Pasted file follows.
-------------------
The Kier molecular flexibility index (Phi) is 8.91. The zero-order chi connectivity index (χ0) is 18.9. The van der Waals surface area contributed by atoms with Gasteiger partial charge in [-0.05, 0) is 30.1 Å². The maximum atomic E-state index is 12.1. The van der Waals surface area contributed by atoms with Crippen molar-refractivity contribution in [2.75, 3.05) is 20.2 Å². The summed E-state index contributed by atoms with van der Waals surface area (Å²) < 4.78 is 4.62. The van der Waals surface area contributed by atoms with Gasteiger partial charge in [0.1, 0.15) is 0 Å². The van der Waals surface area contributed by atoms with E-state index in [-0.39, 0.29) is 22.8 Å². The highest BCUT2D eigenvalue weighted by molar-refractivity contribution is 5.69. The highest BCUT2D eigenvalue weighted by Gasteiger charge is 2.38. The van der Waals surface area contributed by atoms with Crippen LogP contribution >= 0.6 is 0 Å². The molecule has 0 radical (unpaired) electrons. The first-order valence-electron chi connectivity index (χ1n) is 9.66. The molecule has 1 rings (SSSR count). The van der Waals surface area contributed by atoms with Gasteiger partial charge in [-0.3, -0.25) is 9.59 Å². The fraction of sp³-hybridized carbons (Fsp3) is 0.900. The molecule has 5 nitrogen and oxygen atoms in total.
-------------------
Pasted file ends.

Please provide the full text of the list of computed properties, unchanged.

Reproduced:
The Kier molecular flexibility index (Phi) is 8.91. The zero-order chi connectivity index (χ0) is 18.9. The van der Waals surface area contributed by atoms with Gasteiger partial charge in [-0.05, 0) is 30.1 Å². The maximum atomic E-state index is 12.1. The van der Waals surface area contributed by atoms with Crippen molar-refractivity contribution in [2.75, 3.05) is 20.2 Å². The summed E-state index contributed by atoms with van der Waals surface area (Å²) < 4.78 is 4.62. The van der Waals surface area contributed by atoms with Gasteiger partial charge in [0.1, 0.15) is 0 Å². The van der Waals surface area contributed by atoms with E-state index in [-0.39, 0.29) is 22.8 Å². The highest BCUT2D eigenvalue weighted by molar-refractivity contribution is 5.69. The highest BCUT2D eigenvalue weighted by Gasteiger charge is 2.38. The van der Waals surface area contributed by atoms with Crippen LogP contribution >= 0.6 is 0 Å². The molecule has 0 radical (unpaired) electrons. The first-order valence-electron chi connectivity index (χ1n) is 9.66. The molecule has 1 rings (SSSR count). The van der Waals surface area contributed by atoms with Gasteiger partial charge in [-0.3, -0.25) is 9.59 Å². The fraction of sp³-hybridized carbons (Fsp3) is 0.900. The molecule has 5 nitrogen and oxygen atoms in total.